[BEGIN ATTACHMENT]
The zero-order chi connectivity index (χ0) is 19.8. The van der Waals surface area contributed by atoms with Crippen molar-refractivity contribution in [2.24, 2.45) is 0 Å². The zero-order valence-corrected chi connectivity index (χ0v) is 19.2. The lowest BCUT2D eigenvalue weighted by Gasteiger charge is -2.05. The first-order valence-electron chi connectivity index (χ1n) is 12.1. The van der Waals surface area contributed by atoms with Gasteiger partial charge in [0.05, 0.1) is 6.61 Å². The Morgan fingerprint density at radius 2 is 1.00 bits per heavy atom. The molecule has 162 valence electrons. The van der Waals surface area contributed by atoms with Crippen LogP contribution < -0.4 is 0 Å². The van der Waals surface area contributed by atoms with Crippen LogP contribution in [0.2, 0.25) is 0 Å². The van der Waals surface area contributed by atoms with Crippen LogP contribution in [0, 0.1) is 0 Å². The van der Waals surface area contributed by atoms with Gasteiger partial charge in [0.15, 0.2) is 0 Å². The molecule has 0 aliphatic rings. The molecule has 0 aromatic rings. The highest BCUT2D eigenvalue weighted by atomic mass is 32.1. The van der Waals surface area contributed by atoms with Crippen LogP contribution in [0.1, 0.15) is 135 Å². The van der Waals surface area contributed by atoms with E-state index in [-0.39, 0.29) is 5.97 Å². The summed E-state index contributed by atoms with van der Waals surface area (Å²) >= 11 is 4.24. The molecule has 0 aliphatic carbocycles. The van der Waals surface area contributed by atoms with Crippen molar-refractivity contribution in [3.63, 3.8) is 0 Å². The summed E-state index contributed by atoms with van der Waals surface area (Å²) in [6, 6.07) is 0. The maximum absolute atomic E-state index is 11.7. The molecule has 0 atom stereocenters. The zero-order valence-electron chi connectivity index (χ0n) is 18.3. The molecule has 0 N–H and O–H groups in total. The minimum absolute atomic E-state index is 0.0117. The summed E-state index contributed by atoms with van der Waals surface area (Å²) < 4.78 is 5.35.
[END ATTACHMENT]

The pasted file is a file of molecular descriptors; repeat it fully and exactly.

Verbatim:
The zero-order chi connectivity index (χ0) is 19.8. The van der Waals surface area contributed by atoms with Crippen molar-refractivity contribution in [2.24, 2.45) is 0 Å². The zero-order valence-corrected chi connectivity index (χ0v) is 19.2. The lowest BCUT2D eigenvalue weighted by Gasteiger charge is -2.05. The first-order valence-electron chi connectivity index (χ1n) is 12.1. The van der Waals surface area contributed by atoms with Gasteiger partial charge in [0.05, 0.1) is 6.61 Å². The Morgan fingerprint density at radius 2 is 1.00 bits per heavy atom. The molecule has 162 valence electrons. The van der Waals surface area contributed by atoms with Crippen LogP contribution < -0.4 is 0 Å². The van der Waals surface area contributed by atoms with Crippen LogP contribution in [0.2, 0.25) is 0 Å². The van der Waals surface area contributed by atoms with Crippen LogP contribution in [0, 0.1) is 0 Å². The van der Waals surface area contributed by atoms with Gasteiger partial charge in [0.15, 0.2) is 0 Å². The molecule has 0 aliphatic rings. The molecule has 0 aromatic rings. The highest BCUT2D eigenvalue weighted by atomic mass is 32.1. The van der Waals surface area contributed by atoms with Crippen LogP contribution in [0.1, 0.15) is 135 Å². The van der Waals surface area contributed by atoms with E-state index in [-0.39, 0.29) is 5.97 Å². The summed E-state index contributed by atoms with van der Waals surface area (Å²) >= 11 is 4.24. The molecule has 0 aliphatic carbocycles. The van der Waals surface area contributed by atoms with Crippen molar-refractivity contribution in [3.63, 3.8) is 0 Å². The summed E-state index contributed by atoms with van der Waals surface area (Å²) in [6, 6.07) is 0. The maximum absolute atomic E-state index is 11.7. The molecule has 0 atom stereocenters. The zero-order valence-electron chi connectivity index (χ0n) is 18.3. The molecule has 0 N–H and O–H groups in total. The minimum absolute atomic E-state index is 0.0117. The summed E-state index contributed by atoms with van der Waals surface area (Å²) < 4.78 is 5.35.